The biggest sell-out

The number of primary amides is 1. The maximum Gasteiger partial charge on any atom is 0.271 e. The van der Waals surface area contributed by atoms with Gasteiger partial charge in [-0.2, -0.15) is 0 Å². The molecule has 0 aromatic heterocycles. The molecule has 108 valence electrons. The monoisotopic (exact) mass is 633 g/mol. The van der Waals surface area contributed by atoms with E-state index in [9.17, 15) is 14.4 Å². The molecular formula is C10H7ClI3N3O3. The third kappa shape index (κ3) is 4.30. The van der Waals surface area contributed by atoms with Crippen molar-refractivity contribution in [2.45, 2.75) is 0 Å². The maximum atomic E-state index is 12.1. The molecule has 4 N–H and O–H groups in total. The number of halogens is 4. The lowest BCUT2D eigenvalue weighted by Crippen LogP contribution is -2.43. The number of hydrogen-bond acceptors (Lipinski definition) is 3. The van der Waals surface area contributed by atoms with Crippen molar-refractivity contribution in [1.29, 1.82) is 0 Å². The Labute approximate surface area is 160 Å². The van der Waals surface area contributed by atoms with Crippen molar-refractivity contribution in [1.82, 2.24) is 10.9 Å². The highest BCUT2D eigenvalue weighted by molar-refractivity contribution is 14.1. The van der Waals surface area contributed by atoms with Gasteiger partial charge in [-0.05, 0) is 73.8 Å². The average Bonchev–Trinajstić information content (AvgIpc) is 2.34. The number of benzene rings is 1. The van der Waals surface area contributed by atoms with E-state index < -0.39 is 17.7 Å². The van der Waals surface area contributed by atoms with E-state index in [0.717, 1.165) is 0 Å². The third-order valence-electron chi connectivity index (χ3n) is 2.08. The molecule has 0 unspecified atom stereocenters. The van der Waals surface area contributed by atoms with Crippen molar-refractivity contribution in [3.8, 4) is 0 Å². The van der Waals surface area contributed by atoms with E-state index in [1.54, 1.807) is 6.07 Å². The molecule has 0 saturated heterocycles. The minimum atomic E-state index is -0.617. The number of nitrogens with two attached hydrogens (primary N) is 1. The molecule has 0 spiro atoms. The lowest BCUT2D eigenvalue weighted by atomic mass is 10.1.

The Government gagged debate in the Senate on Monday night to rush through the sale of another 16.6 per cent of Telstra. With the help of independent Senators Harradine and Colston the Government got its majority with a 37 to 35 vote. The sale will leave the government holding 51.1 per cent of Telstra's shares. One third of Telstra has already been sold off. Last year the Government attempted to sell off the remainder, but failed when Senator Colston opposed its sale. It will only be a matter of time before the pressure is on again to sell the remaining shares, with the now familiar arguments that the company is being held back by not being completely privatised. Now that the privatisation vote has been taken, further job losses are expected. In the lead up to the vote management refused to answer questions over the fate of hundreds of rural and regional jobs. Telstra appears to have been holding back information on future retrenchments fearing it might jeopardise the Senate vote. Corporatisation and the partial sale of Telstra have already resulted in the loss of thousands of jobs. "The drive for big staff reductions and the large scale outsourcing of and casualisation of work began in earnest in 1996 when Telstra was put into the hands of the merchant bankers", said Colin Cooper, President of the Communications Division of the Communications, Electrical and Plumbing Union (CEPU). In just three years, 1996-1998, Telstra has reduced its workforce by the equivalent of 22,200 full-time employees. Telstra has already confirmed to the Senate that it cannot give any unqualified guarantees on jobs or rural and regional services. The $304 million ($1m for Tasmania) "social bonus" from the further sell- off of Telstra is a short-term measure. It is not a permanent benefit and sells the people of Tasmania and the rest of Australia short. But the loss of billions and billions of dollars of revenue that could have funded social services is permanent. Last financial year Telstra made a pre-tax operating profit of $4.47 billion. It paid $1.8 billion in dividends to its shareholders. Each time a part of Telstra is sold off, the people of Australia get a smaller share of the dividend. A few hundred million dollars "social bonus" is no compensation for the loss of this dividend. The big task now is to prevent the sell-off of the remaining 51.1 per cent and put Telstra back into public hands and under public control.